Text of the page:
In the past weeks, an estimated 12.65 million people have been affected in the areas hardest hit by the war within Ukraine. About 3 million refugees have fled the country and another 1.85 million people are internally displaced. Many more remain trapped in areas of escalating conflict where essential services are disrupted, and basic needs such as food, water and medicines can scarcely be met. In the face of this human catastrophe, Dorcas seeks to identify the most vulnerable groups and provide them with shelter, food, medical aid and other basic care. These include persons with disabilities, older people and people at risk of human trafficking.
Persons with disabilities
About 3 million persons with disabilities live in Ukraine. They face multiple barriers in accessing safe evacuation, shelter and humanitarian assistance. For example, shelters like metro stations and bunkers are often inaccessible for persons who use wheelchairs. And blind and deaf persons experience difficulties accessing information on emergency evacuation and shelter locations. Therefore, many people with disabilities are forced to stay at home when shelling occurs. Furthermore, thousands of children and adults with disabilities are trapped in institutions where they face the risk of being abandoned or suffering serious neglect.
Older people are also disproportionately harmed by the war, especially older women and people with disabilities or chronic diseases. They face difficulties in escaping or avoiding fighting, which means they can become separated from their family. Access to the healthcare, medicines and assistive devices (such as walking frames and toilet chairs) they need can also be severely curtailed. And where humanitarian support and targeted services are available, older people often fail to access these because they are unable to wait in the long queues for hours.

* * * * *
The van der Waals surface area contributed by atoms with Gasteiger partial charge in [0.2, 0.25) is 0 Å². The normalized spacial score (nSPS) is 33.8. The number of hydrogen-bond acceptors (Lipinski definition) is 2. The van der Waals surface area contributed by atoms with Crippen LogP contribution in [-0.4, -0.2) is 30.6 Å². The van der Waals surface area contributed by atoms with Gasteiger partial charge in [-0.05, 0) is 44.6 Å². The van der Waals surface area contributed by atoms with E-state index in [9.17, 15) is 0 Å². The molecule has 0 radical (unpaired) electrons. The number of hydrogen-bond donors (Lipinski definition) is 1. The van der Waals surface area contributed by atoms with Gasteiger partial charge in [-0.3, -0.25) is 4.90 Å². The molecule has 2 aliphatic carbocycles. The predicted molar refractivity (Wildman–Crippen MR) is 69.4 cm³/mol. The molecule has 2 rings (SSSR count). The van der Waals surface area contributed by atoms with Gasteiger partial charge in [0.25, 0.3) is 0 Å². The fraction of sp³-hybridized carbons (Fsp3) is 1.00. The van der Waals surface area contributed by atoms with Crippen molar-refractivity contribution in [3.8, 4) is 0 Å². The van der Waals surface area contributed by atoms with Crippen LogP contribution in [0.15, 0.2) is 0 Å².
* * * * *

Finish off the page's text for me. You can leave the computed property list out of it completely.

Risk of trafficking
Finally, refugees run the risk of human trafficking. Displaced persons may have limited access to financial resources or opportunities for income generation. That gives traffickers a fertile environment to promise safe migration routes, employment and education or skills training. Refugees are then deceived into entering exploitative situations to pay off the smuggler fees. Children who are displaced or separated from their families without support networks are particularly vulnerable to becoming targets for traffickers.
04 April 2022
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